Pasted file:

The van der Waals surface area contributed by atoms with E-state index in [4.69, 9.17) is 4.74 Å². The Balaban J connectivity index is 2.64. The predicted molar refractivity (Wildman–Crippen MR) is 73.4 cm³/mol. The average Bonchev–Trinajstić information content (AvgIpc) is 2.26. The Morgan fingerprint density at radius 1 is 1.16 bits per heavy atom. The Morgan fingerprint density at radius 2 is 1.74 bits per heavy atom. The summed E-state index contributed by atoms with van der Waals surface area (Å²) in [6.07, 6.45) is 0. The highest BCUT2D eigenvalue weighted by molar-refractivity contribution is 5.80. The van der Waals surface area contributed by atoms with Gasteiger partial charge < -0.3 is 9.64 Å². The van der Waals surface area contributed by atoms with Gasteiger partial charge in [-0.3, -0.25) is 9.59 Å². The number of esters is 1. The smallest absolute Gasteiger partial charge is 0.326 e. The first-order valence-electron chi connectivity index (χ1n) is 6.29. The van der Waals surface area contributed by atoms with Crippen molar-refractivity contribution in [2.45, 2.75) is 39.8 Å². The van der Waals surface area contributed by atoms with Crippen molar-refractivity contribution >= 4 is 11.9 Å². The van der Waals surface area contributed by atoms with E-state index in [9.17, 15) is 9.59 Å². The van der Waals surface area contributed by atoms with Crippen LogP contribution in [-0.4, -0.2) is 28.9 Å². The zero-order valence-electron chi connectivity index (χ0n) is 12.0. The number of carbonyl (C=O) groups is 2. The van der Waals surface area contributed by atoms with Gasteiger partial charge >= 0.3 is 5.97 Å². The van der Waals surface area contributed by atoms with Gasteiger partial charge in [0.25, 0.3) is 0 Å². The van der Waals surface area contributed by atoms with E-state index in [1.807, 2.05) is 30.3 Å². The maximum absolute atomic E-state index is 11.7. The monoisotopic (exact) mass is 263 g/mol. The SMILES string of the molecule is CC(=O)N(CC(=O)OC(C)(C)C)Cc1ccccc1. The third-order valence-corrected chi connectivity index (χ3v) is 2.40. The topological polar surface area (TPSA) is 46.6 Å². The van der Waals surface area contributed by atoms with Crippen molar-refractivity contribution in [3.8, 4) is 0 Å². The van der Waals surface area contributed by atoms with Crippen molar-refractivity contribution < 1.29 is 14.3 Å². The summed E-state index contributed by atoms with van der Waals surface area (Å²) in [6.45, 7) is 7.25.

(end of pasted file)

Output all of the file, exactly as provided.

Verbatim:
The van der Waals surface area contributed by atoms with E-state index in [4.69, 9.17) is 4.74 Å². The Balaban J connectivity index is 2.64. The predicted molar refractivity (Wildman–Crippen MR) is 73.4 cm³/mol. The average Bonchev–Trinajstić information content (AvgIpc) is 2.26. The Morgan fingerprint density at radius 1 is 1.16 bits per heavy atom. The Morgan fingerprint density at radius 2 is 1.74 bits per heavy atom. The summed E-state index contributed by atoms with van der Waals surface area (Å²) in [6.07, 6.45) is 0. The highest BCUT2D eigenvalue weighted by molar-refractivity contribution is 5.80. The van der Waals surface area contributed by atoms with Gasteiger partial charge < -0.3 is 9.64 Å². The van der Waals surface area contributed by atoms with Gasteiger partial charge in [-0.3, -0.25) is 9.59 Å². The number of esters is 1. The smallest absolute Gasteiger partial charge is 0.326 e. The first-order valence-electron chi connectivity index (χ1n) is 6.29. The van der Waals surface area contributed by atoms with Crippen molar-refractivity contribution in [2.45, 2.75) is 39.8 Å². The van der Waals surface area contributed by atoms with Crippen molar-refractivity contribution >= 4 is 11.9 Å². The van der Waals surface area contributed by atoms with E-state index in [9.17, 15) is 9.59 Å². The van der Waals surface area contributed by atoms with Crippen LogP contribution in [-0.4, -0.2) is 28.9 Å². The zero-order valence-electron chi connectivity index (χ0n) is 12.0. The number of carbonyl (C=O) groups is 2. The van der Waals surface area contributed by atoms with Gasteiger partial charge >= 0.3 is 5.97 Å². The van der Waals surface area contributed by atoms with Gasteiger partial charge in [0.25, 0.3) is 0 Å². The van der Waals surface area contributed by atoms with E-state index in [1.807, 2.05) is 30.3 Å². The maximum absolute atomic E-state index is 11.7. The monoisotopic (exact) mass is 263 g/mol. The SMILES string of the molecule is CC(=O)N(CC(=O)OC(C)(C)C)Cc1ccccc1. The third-order valence-corrected chi connectivity index (χ3v) is 2.40. The topological polar surface area (TPSA) is 46.6 Å². The van der Waals surface area contributed by atoms with Crippen molar-refractivity contribution in [3.8, 4) is 0 Å². The van der Waals surface area contributed by atoms with Crippen molar-refractivity contribution < 1.29 is 14.3 Å². The summed E-state index contributed by atoms with van der Waals surface area (Å²) in [6.45, 7) is 7.25.